Frog-spawn appearance: Diagnostic clue to lymphangioma circumscriptum
How to cite this article: Bhattacharyya A, Sahadevan G. Frog-spawn appearance: Diagnostic clue to lymphangioma circumscriptum. CosmoDerma 2023;3:137.
An 11-year-old child came with multiple bubble-like lesions over the right upper thigh (near groin) for 2 years, which are asymptomatic for the most part except for occasional weeping of fluid from the site. During the current presentation, the child had no pain, weeping of fluid or symptoms suggestive of superadded infection. Parents gave no history of preceding trauma or any surgical corrective procedure undertaken. Cutaneous examination revealed the presence of three separate clusters of clear fluid-filled vesicles over the anterior aspect of the thigh [Figures 1a and b]. One vesicle around 3 mm in diameter showed the presence of blood-tinged fluid. A dermoscopic examination was performed, and clear and blood-tinged fluid-filled vesicles apparent as “lacunae” were noted [Figure 1c]. The characteristic morphology and dermoscopic appearance likened to a “frog-spawn” aided in making the diagnosis of microcystic lymphatic malformation (LM) or lymphangioma circumscriptum.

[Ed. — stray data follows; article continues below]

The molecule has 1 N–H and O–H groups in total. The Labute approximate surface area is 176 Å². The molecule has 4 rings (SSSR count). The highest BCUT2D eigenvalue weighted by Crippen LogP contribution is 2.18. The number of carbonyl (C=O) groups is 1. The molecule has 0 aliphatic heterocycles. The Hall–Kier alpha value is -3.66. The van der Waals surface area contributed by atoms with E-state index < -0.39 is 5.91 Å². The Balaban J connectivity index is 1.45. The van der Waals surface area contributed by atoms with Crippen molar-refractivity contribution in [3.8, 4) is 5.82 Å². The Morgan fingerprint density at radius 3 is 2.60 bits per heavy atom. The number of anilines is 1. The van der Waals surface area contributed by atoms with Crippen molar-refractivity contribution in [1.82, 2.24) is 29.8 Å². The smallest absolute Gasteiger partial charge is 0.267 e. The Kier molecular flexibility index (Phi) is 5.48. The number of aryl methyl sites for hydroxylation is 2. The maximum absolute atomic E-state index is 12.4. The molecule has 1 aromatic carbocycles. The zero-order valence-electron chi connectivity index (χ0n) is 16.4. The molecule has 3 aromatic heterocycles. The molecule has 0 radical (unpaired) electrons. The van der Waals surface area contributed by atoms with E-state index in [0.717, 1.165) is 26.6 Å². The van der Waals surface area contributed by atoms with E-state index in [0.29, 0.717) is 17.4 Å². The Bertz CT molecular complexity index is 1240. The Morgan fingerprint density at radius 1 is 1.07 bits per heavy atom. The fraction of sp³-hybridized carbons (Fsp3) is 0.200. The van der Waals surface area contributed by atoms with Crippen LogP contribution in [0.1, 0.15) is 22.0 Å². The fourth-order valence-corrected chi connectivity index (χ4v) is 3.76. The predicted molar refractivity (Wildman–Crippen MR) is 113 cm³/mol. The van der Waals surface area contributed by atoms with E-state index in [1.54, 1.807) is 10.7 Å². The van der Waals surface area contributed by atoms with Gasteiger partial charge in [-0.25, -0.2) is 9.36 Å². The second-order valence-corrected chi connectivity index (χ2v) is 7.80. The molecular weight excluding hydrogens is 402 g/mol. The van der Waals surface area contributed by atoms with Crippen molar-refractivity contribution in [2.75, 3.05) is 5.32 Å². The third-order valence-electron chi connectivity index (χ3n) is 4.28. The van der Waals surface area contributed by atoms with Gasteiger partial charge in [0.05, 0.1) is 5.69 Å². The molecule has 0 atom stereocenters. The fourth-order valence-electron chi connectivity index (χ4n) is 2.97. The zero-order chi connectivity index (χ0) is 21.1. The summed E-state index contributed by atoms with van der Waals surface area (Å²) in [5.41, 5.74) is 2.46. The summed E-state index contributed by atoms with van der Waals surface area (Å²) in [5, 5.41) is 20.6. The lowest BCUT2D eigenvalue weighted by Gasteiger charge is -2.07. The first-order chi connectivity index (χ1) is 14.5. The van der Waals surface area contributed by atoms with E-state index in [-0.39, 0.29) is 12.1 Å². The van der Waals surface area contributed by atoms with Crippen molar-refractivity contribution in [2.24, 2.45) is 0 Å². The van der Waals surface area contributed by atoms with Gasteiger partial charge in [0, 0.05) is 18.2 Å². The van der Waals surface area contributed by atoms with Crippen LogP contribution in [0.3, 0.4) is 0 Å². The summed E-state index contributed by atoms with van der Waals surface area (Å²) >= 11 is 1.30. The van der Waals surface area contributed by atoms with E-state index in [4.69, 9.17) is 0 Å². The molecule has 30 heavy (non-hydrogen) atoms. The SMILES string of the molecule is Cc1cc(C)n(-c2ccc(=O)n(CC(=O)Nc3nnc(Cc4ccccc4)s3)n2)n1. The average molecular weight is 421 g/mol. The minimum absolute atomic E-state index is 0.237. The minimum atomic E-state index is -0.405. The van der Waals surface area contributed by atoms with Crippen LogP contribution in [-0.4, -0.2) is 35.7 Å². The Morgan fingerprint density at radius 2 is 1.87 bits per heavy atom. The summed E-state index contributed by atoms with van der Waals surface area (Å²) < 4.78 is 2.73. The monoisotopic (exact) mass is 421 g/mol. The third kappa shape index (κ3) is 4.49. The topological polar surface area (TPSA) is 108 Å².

LM is a benign accumulation of lymph fluid in aberrant lymphatic channels and depending on the size of the swelling, it can be a microcystic, macrocystic, or mixed type. The onset can be at birth, or within the first 2–3 years of life, though cases with a later onset have also been reported. Microcystic LM are localized usually over skin or mucosa and can undergo secondary changes such as bleeding or verrucous changes. Underlying lymphatic vessels occupy the dermal papilla and push upward against the epidermis, leading to a saccular appearance of the vesicles, which are described as “frog-spawn appearance.” Clinical identification of such lesions can help to avoid a biopsy and also to decide on the treatment modality. While surgical excision is the gold standard, for most cases outpatient care-based procedures such as radiofrequency ablation, ablative LASERs, cryotherapy, or sclerotherapy are employed. A local Doppler-aided ultrasound imaging helps to delineate the underlying extent of the malformation. Radiotherapy is usually not preferred because of the risk of malignant transformation. Treatment may need to be repeated if recurrence occurs.
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